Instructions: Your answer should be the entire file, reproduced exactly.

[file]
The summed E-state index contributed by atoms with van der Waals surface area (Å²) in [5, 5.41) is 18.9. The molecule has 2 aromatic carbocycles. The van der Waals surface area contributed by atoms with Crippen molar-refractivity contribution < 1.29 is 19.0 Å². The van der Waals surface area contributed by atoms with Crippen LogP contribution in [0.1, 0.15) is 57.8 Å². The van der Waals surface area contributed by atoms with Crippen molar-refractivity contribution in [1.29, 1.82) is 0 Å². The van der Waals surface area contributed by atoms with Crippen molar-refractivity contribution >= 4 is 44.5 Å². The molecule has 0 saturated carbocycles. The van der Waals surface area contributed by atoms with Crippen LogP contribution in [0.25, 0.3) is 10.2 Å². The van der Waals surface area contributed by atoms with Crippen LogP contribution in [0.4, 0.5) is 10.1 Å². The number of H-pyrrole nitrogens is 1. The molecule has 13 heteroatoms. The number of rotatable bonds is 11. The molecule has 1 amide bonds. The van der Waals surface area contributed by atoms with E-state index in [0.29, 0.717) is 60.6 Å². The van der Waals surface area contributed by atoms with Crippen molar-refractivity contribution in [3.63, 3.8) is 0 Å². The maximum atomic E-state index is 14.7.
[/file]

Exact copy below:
The summed E-state index contributed by atoms with van der Waals surface area (Å²) in [5, 5.41) is 18.9. The molecule has 2 aromatic carbocycles. The van der Waals surface area contributed by atoms with Crippen molar-refractivity contribution < 1.29 is 19.0 Å². The van der Waals surface area contributed by atoms with Crippen LogP contribution in [0.1, 0.15) is 57.8 Å². The van der Waals surface area contributed by atoms with Crippen molar-refractivity contribution in [1.29, 1.82) is 0 Å². The van der Waals surface area contributed by atoms with Crippen molar-refractivity contribution >= 4 is 44.5 Å². The molecule has 0 saturated carbocycles. The van der Waals surface area contributed by atoms with Crippen LogP contribution in [0.25, 0.3) is 10.2 Å². The van der Waals surface area contributed by atoms with Crippen LogP contribution in [0.4, 0.5) is 10.1 Å². The number of H-pyrrole nitrogens is 1. The molecule has 13 heteroatoms. The number of rotatable bonds is 11. The molecule has 1 amide bonds. The van der Waals surface area contributed by atoms with E-state index in [0.29, 0.717) is 60.6 Å². The van der Waals surface area contributed by atoms with Crippen molar-refractivity contribution in [3.63, 3.8) is 0 Å². The maximum atomic E-state index is 14.7.